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# Numerical simulation of natural convection in a square enclosure filled with nanofluid using the two-phase Lattice Boltzmann method

*Nanoscale Research Letters*
**volume 8**, Article number: 56 (2013)

## Abstract

Considering interaction forces (gravity and buoyancy force, drag force, interaction potential force, and Brownian force) between nanoparticles and a base fluid, a two-phase Lattice Boltzmann model for natural convection of nanofluid is developed in this work. It is applied to investigate the natural convection in a square enclosure (the left wall is kept at a high constant temperature (*T*_{H}), and the top wall is kept at a low constant temperature (*T*_{C})) filled with Al_{2}O_{3}/H_{2}O nanofluid. This model is validated by comparing numerical results with published results, and a satisfactory agreement is shown between them. The effects of different nanoparticle fractions and Rayleigh numbers on natural convection heat transfer of nanofluid are investigated. It is found that the average Nusselt number of the enclosure increases with increasing nanoparticle volume fraction and increases more rapidly at a high Rayleigh number. Also, the effects of forces on nanoparticle volume fraction distribution in the square enclosure are studied in this paper. It is found that the driving force of the temperature difference has the biggest effect on nanoparticle volume fraction distribution. In addition, the effects of interaction forces on flow and heat transfer are investigated. It is found that Brownian force, interaction potential force, and gravity-buoyancy force have positive effects on the enhancement of natural convective heat transfer, while drag force has a negative effect.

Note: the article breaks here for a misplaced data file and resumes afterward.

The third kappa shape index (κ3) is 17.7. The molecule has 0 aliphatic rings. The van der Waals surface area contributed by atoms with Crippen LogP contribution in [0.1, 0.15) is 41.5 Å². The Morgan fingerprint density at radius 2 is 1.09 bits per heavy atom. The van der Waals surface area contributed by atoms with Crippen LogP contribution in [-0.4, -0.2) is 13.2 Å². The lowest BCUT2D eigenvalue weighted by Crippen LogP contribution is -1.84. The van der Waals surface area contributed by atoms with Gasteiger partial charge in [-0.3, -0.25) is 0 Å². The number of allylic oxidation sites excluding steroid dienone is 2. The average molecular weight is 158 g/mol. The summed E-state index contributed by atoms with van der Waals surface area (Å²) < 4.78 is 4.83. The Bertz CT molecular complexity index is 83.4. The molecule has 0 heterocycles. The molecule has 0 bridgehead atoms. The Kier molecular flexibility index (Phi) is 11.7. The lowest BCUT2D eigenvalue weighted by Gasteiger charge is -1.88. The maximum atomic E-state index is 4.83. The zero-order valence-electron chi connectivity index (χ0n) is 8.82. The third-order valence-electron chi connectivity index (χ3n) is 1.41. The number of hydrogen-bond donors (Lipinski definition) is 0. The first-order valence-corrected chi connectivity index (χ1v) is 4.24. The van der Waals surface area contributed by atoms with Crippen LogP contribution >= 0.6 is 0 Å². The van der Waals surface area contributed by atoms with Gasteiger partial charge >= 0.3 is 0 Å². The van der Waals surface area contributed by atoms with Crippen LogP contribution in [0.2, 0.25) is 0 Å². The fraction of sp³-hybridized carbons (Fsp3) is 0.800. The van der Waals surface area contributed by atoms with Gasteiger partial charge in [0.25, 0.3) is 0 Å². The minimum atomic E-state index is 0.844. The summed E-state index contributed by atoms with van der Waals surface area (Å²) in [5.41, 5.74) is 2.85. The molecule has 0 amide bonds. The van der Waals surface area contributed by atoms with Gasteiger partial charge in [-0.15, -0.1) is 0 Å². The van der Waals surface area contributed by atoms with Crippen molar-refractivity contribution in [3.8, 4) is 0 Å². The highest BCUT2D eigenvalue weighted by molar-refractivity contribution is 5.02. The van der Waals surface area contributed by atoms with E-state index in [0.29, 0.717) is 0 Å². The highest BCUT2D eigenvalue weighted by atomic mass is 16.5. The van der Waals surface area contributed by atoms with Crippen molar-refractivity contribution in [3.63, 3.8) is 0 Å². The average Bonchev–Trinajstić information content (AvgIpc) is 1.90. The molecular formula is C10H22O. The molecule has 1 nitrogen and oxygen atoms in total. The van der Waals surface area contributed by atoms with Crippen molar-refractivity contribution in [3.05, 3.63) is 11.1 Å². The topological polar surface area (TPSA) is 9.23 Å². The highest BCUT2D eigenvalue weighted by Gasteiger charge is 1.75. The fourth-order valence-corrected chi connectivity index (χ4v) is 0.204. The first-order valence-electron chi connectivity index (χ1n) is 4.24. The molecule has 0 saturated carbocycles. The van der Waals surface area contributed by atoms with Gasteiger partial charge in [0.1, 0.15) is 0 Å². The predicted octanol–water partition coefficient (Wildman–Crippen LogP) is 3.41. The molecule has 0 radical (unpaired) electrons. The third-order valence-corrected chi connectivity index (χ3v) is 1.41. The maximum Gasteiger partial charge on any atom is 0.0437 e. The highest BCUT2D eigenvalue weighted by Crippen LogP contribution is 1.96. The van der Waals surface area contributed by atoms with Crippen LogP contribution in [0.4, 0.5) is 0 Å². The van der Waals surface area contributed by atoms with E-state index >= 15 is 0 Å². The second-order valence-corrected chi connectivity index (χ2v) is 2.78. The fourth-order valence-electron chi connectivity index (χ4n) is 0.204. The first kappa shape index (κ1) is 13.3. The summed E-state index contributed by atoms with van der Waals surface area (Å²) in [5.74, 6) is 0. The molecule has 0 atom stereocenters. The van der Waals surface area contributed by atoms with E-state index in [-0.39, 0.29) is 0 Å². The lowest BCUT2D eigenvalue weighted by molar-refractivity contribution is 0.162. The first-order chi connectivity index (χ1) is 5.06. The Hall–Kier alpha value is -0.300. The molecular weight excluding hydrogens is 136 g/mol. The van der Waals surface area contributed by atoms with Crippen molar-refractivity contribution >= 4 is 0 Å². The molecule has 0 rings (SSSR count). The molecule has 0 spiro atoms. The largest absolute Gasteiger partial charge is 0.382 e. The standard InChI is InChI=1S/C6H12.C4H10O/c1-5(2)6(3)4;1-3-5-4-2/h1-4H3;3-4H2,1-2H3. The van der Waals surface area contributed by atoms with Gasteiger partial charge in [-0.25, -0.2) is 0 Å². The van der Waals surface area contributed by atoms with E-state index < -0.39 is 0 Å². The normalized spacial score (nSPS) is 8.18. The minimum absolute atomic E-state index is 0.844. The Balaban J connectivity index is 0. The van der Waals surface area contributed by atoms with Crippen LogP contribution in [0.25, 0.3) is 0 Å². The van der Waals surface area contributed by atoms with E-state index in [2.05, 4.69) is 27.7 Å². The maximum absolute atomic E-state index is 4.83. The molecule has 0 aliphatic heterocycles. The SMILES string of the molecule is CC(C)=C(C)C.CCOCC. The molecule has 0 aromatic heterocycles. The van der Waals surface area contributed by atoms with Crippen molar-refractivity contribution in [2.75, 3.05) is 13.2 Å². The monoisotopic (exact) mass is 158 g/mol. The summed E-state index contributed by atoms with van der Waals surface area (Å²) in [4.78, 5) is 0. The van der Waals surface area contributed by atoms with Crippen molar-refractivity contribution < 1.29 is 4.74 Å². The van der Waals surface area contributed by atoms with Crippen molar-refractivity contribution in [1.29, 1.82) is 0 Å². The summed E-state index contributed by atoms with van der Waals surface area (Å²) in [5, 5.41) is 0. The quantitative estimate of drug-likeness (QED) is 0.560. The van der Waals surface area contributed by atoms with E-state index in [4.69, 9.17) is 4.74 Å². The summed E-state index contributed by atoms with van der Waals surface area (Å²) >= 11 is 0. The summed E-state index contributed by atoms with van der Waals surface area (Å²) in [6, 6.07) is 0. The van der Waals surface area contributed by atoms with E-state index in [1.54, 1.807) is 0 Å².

## Background

Compared with common fluids such as water, nanofluid, using nanoscale particles dispersed in a base fluid, has an effect of enhancing the performance of natural convection heat transfer due to its high heat conductivity coefficient. Many researchers investigated nanoparticles and nanofluid in recent years. Wang et al. [1] synthesized stimuli-responsive magnetic nanoparticles and investigated the effect of nanoparticle fraction on its cleavage efficiency. Bora and Deb [2] developed a novel bioconjugate of stearic acid-capped maghemite nanoparticle (γ-Fe_{2}O_{3}) with bovine serum albumin. Guo et al. [3] produced magnetic nanofluids containing γ-Fe_{2}O_{3} nanoparticles using a two-step method, measured their thermal conductivities and viscosity, and tested their convective heat transfer coefficients. Pinilla et al. [4] investigated the growth of Cu nanoparticles in a plasma-enhanced sputtering gas aggregation-type growth region. Yang and Liu [5] produced a kind of stable nanofluid by surface functionalization of silica nanoparticles. Zhu et al. [6] developed a wet chemical method to produce stable CuO nanofluids. Nadeem and Lee [7] investigated the steady boundary layer flow of nanofluid over an exponential stretching surface. Wang and Fan [8] reviewed the nanofluid research in the last 10 years.

Natural convection is applied in many fields, and extensive researches have been performed. Oztop et al. [9] and Ho et al. [10] respectively investigated natural convection in partially heated rectangular enclosures and discussed the effects of viscosity and thermal conductivity of nanofluid on laminar natural convection heat transfer in a square enclosure by a finite-volume method. Saleh et al. [11] investigated heat transfer enhancement utilizing nanofluids in a trapezoidal enclosure by a finite difference approach. Ghasemi et al. [12], Santra et al. [13], and Aminossadati et al. [14] numerically simulated natural convection in a triangular enclosure and studied the behavior of natural convection heat transfer in a differentially heated square cavity, described a study on natural convection of a heat source embedded in the bottom wall of an enclosure, and used the SIMPLE algorithm to solve the governing equation. Kargar et al. [15] used computational fluid dynamics and an artificial neural network to investigate the cooling performance of two electronic components in an enclosure. Abu-Nada et al. [16] investigated the effect of variable properties on natural convection in enclosures filled with nanofluid, and the governing equations are solved by an efficient finite-volume method. Hwang et al. [17] investigated the thermal characteristics of natural convection in a rectangular cavity heated from below by Jang and Choi's model [18].